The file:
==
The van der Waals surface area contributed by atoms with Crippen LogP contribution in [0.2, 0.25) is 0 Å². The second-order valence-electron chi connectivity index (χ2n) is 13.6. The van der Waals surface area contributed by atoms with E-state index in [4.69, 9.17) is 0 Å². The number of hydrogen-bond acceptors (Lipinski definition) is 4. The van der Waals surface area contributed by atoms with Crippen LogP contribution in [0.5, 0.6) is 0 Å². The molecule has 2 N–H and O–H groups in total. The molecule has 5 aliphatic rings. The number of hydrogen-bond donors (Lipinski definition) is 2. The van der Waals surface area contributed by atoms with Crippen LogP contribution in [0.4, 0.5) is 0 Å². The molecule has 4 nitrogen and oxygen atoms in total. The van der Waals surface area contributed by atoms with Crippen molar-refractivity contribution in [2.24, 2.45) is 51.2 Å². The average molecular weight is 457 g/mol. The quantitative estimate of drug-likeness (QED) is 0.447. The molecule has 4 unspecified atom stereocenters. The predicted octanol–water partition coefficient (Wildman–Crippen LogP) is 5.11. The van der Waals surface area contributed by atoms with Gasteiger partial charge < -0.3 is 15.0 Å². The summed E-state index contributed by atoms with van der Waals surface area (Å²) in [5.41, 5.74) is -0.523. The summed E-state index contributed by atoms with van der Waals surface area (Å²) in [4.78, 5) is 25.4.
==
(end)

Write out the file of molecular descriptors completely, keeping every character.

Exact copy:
The van der Waals surface area contributed by atoms with Crippen LogP contribution in [0.2, 0.25) is 0 Å². The second-order valence-electron chi connectivity index (χ2n) is 13.6. The van der Waals surface area contributed by atoms with E-state index in [4.69, 9.17) is 0 Å². The number of hydrogen-bond acceptors (Lipinski definition) is 4. The van der Waals surface area contributed by atoms with Crippen LogP contribution in [0.5, 0.6) is 0 Å². The molecule has 2 N–H and O–H groups in total. The molecule has 5 aliphatic rings. The number of hydrogen-bond donors (Lipinski definition) is 2. The van der Waals surface area contributed by atoms with Crippen LogP contribution in [0.4, 0.5) is 0 Å². The molecule has 4 nitrogen and oxygen atoms in total. The van der Waals surface area contributed by atoms with Crippen molar-refractivity contribution in [2.24, 2.45) is 51.2 Å². The average molecular weight is 457 g/mol. The quantitative estimate of drug-likeness (QED) is 0.447. The molecule has 4 unspecified atom stereocenters. The predicted octanol–water partition coefficient (Wildman–Crippen LogP) is 5.11. The van der Waals surface area contributed by atoms with Gasteiger partial charge < -0.3 is 15.0 Å². The summed E-state index contributed by atoms with van der Waals surface area (Å²) in [5.41, 5.74) is -0.523. The summed E-state index contributed by atoms with van der Waals surface area (Å²) in [4.78, 5) is 25.4.